Krista Macomber, senior analyst at TBR, says enterprise IT vendor IBM will return to revenue growth in coming years.
She says increasing CAMSS contribution to IBM’s revenue in Q2 2016 helped mitigate the IT vendor’s overall revenue decline.
IBM’s commitment to restructuring its business to more closely align with evolving customer demands remains strong. The vendor restructured its financial reporting in 1Q16 to better reflect its new structure, and began consistently reporting its CAMSS (Cloud, Analytics, Mobile, Social and Security) revenues —the key drivers of the company’s transformation. CAMSS now generates 38 percent of IBM’s total revenue, putting the vendor ahead of schedule for its stated goal of 40 percent CAMSS revenue contribution by 2018.
In Q2 2016, IBM maintained its aggressive R&D investments as the vendor rapidly modernized its portfolio through organic development and acquisitions to achieve revenue growth. However, IBM’s legacy businesses’ revenues faced more challenges in Q2 2016 and, as a result, IBM’s corporate revenue declined 2.8 percent year-to-year to $20.2 billion. As IBM invests for long-term growth through CAMSS, its profitability was also challenged in Q2 2016, with operating margin falling 330 basis points year-to-year to 16.1 percent.
Meanwhile, overall CAMSS revenue increased 12 percent year-to-year to $8.3 billion, maintaining its strong revenue growth rate and helping to offset legacy revenue declines. IBM’s ongoing focus on monetizing its CAMSS initiatives will enable the vendor to quell revenue declines in its overall business by the end of 2016.
As IBM’s investments increasingly yield sustainable revenue streams, IBM will continue shifting its focus away from its legacy businesses and toward its CAMSS initiatives. Its cloud portfolio led revenue growth among its CAMSS initiatives in Q2 2016, as customers are increasingly adopting “as a Service” capabilities.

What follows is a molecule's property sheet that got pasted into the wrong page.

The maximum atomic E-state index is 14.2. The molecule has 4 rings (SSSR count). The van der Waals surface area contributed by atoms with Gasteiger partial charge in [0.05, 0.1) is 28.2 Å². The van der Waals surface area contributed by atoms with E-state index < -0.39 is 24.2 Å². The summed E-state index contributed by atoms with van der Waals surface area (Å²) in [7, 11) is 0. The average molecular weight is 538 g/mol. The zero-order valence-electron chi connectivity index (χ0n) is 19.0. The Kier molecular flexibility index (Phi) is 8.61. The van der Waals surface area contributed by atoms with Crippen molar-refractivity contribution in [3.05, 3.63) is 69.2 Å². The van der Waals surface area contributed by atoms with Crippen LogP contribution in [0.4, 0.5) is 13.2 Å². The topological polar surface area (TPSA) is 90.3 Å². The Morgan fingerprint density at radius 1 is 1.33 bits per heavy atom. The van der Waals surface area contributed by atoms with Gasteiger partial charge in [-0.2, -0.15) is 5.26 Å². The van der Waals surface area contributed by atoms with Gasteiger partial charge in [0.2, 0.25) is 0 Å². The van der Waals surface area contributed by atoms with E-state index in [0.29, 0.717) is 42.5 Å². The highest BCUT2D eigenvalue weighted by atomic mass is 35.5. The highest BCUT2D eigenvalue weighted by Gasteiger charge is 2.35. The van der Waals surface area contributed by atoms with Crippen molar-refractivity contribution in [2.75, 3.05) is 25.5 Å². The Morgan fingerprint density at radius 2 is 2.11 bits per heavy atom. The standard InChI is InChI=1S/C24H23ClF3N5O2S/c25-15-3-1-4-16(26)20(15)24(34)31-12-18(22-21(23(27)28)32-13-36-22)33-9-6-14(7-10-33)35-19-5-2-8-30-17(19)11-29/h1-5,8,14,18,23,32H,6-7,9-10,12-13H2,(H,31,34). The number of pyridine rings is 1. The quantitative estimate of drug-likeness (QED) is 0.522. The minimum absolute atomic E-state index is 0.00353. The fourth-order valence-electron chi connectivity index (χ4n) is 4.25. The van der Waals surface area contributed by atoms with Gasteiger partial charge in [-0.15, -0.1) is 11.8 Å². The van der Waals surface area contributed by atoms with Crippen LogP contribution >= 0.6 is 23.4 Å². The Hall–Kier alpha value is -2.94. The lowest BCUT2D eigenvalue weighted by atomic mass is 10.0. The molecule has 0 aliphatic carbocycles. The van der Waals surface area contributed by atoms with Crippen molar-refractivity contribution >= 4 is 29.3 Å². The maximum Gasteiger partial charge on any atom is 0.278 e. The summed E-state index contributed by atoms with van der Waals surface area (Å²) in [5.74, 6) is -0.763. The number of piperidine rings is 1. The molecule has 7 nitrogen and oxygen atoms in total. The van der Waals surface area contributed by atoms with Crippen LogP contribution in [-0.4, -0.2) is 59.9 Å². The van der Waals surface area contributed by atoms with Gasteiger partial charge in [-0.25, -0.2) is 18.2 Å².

Watson is another driving force behind IBM’s CAMSS-related successes, as Watson is a key differentiator for IBM in multiple strategic markets and verticals, including IoT and healthcare. Yet TBR believes IBM will continue making strategic investments in other core aspects of its business, including its hardware, as IBM recently demonstrated with new investments in its Power9 chips. IBM will leverage its hardware capabilities, along with its CAMSS solutions, to encourage IBM hardware adoption for high-demand markets, such as cloud-based security and analytics, where IBM’s full stack of solutions can be leveraged to provide customers with holistic solutions.
IBM’s multiyear investment strategy will result in the expansion of Power9 chips into low-end and mid-range servers
IBM’s Power business continues to face ongoing pressure from increasingly powerful and reliable x86-based systems, but also new opportunities as the rise of modern workloads such as hybrid cloud service hosting and real-time analytics processing increase the need for customized innovation. Through opening the Power platform to third-party innovators via the August 2013 launch of the OpenPower Foundation, IBM has created an inroad to viability for Power-based systems in next-generation data centers, citing notable wins from cloud service providers Google and Rackspace. However, volatile Power server revenue performance, rising applicability of custom-designed ARM-based systems in data- and performance-intensive workloads and cloud providers’ data centers, and initiatives from Intel to increase the flexibility of its platform result in headwinds. Despite these challenges however, IBM continues investing to position Power as a strong competitor for Intel and Arm in the chip market.